By Nicole Lamontagne for Capsule Creator
Fans of How I Met Your Mother will instantly recognise this quote as Barney Stinson’s most referenced catchphrase. Neil Patrick-Harris’ famous character is barely ever seen without a suit on, whether it be at the office, the club, the bar, or even lounging around his apartment. Fun fact: fans have pointed out that whenever Barney wears something other than a suit, things tend to go wrong. He fails with the ladies, gets ditched by his friends, and on one occasion his legs stop working.
Is the outcome of Barney’s clothing choices a coincidence? Maybe not. In actuality, researchers believe that what we wear has an important influence on how we function. One study, in particular, concluded that doctors wearing lab coats performed better on a test than those who weren’t in uniform. Another study consisting in a series of interviews showed that women felt their best and their most confident when they “liked what they [were] wearing, the clothes fit properly on their bodies, and they liked the fit”.
*If you’re not sure how clothes are supposed to fit we have a fit guide in our Capsule Wardrobe E-book that we send out free when you sign up for our mailing list!
So, if clothes have such a significant impact on our minds, how can we use style to our advantage? It’s already a widely accepted statistic that 93% of communication is non-verbal, but when it comes to our appearances we are also quick to say, “don’t judge a book by its cover”. We as a society do judge though, we especially judge ourselves. We say things like, “I have to look a certain way because my friend does” or “I’ll just buy new clothes when I lose the weight” This negative self-talk affects our productivity, self-worth, mental health and can lead to negative relationships with food, family members and clothing. Yes, clothing. How many times have you looked to your closet and dreaded getting dressed? If the answer is even once than working on becoming my best self through the medium of clothing is how you’re going to “suit up”. I say, know your style, and you’ll be able to fine-tune your wardrobe. In turn, improving your relationship with your wardrobe will help you succeed in your endeavours and improve your self-esteem.
Through pinpointing your aesthetic, you have a better understanding of what clothes you need and want. If your style is feminine, for example, then you’ll look for lace, bows, and ruffles. On the other hand, if you’re more of a tomboy, you will want boxy fits and cargo pockets. Shopping according to your style means you only buy clothes that are in tune with who you are. Are you a hipster? If so, go buy that pair of Dr. Martens you’ve always wanted. No shame. It’s time to celebrate the way you see yourself. Who are you really, and what does that mean for your wardrobe? The doctors performed better when they looked like doctors, so pick your clothes according to who you envision yourself being.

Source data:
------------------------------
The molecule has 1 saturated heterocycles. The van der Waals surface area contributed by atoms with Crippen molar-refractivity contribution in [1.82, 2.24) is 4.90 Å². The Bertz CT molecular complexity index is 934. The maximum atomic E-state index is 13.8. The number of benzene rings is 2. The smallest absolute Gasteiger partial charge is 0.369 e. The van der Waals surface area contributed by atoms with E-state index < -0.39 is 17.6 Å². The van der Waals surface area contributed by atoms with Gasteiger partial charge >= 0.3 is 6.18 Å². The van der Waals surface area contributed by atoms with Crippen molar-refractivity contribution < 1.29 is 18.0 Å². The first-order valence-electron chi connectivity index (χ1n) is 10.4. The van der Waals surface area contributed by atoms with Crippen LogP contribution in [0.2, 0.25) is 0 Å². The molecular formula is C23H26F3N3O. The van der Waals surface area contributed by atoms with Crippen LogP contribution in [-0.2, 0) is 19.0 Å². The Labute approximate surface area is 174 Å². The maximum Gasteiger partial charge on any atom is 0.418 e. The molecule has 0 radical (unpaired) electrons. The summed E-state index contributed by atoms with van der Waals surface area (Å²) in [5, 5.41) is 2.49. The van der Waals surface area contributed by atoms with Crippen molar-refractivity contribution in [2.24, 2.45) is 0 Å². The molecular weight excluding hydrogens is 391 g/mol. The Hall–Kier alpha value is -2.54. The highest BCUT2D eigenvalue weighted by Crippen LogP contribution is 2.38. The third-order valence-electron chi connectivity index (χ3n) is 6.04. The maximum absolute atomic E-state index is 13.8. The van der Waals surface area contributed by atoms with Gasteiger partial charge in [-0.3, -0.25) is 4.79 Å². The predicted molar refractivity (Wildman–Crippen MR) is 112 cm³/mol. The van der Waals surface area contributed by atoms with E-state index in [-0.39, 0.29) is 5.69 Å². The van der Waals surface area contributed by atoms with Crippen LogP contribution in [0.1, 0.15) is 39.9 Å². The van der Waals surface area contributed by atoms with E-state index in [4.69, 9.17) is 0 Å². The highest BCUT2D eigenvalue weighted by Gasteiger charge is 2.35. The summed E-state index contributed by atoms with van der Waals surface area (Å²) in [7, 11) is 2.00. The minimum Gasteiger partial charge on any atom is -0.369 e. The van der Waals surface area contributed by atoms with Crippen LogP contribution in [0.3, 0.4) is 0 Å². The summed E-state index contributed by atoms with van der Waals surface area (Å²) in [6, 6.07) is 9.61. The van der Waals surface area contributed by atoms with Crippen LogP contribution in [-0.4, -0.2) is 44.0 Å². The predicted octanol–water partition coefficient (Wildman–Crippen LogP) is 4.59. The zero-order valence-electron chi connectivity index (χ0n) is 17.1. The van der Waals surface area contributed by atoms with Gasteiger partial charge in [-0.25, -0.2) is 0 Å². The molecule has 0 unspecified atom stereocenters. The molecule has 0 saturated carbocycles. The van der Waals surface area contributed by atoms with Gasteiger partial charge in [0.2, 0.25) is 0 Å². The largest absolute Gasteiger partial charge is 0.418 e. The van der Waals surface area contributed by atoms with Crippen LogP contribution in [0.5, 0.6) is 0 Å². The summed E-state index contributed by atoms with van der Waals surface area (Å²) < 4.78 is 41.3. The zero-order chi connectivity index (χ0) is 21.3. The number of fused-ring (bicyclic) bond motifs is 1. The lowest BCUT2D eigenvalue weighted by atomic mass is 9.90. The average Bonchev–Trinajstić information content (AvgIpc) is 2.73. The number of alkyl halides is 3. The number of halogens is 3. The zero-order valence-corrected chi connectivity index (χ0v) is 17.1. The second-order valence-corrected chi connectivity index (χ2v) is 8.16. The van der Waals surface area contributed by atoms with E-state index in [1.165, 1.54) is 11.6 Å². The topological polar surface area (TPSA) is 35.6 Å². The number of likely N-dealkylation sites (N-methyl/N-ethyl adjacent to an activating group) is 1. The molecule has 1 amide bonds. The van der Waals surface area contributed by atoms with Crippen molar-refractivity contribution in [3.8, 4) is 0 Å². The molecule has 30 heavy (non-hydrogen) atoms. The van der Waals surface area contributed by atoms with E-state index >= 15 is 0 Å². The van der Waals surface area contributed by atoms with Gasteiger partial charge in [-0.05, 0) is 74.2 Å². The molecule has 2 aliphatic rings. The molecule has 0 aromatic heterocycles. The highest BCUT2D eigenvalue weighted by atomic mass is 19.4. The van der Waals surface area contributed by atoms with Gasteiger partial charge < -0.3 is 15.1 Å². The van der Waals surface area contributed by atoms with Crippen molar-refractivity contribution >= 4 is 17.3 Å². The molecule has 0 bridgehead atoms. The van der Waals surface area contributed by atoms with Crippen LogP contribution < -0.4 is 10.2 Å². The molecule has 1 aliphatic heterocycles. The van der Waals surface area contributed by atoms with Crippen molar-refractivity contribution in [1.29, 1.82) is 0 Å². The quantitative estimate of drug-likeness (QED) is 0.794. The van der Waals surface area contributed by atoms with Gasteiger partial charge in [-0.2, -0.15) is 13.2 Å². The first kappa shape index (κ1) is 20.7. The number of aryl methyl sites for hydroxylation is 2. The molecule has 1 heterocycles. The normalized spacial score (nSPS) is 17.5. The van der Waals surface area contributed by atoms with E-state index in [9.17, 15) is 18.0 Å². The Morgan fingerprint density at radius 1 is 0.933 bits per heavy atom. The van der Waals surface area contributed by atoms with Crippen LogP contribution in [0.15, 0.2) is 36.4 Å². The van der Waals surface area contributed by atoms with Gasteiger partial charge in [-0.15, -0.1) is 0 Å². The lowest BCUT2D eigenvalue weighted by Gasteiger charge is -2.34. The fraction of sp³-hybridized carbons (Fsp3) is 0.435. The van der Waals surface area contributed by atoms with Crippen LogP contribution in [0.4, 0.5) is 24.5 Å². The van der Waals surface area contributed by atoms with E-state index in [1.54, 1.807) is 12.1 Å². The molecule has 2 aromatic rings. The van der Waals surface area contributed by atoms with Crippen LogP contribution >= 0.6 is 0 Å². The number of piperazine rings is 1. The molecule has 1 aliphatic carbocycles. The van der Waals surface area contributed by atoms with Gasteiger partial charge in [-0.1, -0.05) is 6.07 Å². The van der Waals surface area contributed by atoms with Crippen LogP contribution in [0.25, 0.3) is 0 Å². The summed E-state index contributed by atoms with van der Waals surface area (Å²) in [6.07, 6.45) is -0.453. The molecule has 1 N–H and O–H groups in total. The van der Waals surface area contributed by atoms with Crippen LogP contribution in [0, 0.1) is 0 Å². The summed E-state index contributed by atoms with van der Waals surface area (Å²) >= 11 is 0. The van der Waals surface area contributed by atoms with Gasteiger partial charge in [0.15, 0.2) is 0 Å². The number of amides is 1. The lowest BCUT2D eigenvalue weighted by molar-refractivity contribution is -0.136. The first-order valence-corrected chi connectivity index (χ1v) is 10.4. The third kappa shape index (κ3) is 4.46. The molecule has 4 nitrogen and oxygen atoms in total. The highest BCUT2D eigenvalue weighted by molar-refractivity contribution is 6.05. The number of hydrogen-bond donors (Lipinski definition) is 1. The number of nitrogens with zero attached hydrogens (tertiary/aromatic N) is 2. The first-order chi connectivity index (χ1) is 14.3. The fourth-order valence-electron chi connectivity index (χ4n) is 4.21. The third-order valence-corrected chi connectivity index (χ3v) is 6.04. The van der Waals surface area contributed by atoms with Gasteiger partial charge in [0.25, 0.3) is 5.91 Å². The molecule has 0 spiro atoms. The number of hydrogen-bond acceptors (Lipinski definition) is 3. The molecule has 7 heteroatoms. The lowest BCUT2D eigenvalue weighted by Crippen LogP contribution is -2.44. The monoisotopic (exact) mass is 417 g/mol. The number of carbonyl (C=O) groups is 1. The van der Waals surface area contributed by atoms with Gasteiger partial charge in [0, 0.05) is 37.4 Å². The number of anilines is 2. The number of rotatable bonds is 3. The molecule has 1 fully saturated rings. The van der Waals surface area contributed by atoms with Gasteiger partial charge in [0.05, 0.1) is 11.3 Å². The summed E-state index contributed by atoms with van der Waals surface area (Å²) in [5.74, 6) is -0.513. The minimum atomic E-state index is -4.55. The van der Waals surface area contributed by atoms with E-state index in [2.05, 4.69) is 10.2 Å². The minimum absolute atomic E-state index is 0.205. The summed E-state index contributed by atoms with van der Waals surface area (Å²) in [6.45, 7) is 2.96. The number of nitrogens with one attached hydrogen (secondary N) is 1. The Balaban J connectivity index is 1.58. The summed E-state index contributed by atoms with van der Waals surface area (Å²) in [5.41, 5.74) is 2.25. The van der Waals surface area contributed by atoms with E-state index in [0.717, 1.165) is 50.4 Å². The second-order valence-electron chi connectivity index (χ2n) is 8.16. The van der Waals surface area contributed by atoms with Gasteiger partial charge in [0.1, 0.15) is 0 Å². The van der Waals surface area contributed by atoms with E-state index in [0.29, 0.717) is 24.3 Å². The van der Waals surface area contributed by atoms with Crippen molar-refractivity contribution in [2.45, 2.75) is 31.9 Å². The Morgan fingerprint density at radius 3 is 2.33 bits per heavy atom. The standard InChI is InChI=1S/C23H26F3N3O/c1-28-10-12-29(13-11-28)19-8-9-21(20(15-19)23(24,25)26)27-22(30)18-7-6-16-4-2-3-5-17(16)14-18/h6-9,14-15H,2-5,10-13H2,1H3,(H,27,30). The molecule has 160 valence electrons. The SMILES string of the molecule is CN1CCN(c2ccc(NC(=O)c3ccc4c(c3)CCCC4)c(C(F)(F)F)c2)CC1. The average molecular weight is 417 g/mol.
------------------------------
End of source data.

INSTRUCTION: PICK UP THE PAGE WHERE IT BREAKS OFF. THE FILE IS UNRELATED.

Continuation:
This careful approach to shopping means less waste and more love for the garments you end up purchasing. It means your garments fit the same vibe, match your personality, and make you feel comfortable. Sure, maybe that pink blazer you saw at the store had amazing shoulder pads, but if your style is more masculine, the colour might be a reason to reconsider. Does it match the rest of your wardrobe? Do you have other garments you can pair it with? How comfortable do you think you will be wearing it? Just because you like a garment, doesn’t mean you should invite it into your closet. It might not get along with what’s already there.
Also, note that it’s ok to not know. A lot of media put’s it out there to “dress for yourself” or throws around words like, “personal style” with no instructions as to how to find it. If you struggle with this we’ve developed a journal with prompts to work through what does make you, you and how you can find that style that you can call your own.
They say your body is the temple of your soul; I say your clothes are too. If your clothes feel like home, then your soul will be happy. Taking care of your external appearance is therapeutic, not selfish. It’s spiritual, not vain. You deserve to look your best so that you can be your best. Knowing your wardrobe represents exactly who you are helping build and preserve your sense of self and with it your self-confidence. Think about it. If every single piece of clothing in your closet fit the aesthetic you were aiming for, wouldn’t that make you feel on top of the world?
When we turn words into clothes, we create style. So pick the words that describe you best and translate them into your wardrobe. As Barney Stinson would say, “suit up!”
1. Bernard, Katherine. Confidence Dressing: How Clothing Affects the Mind. Vogue, 27 April 2012,
2. Scott, Juliana. FASHION AND POSITIVE PSYCHOLOGY: INTERACTIONS BETWEEN CLOTHING, MOOD, SELF-CONCEPT, AND WELL-BEING. 2018,
Style is where one top can be transformed by the wearer. This is where you see style and more importantly personal style shine through.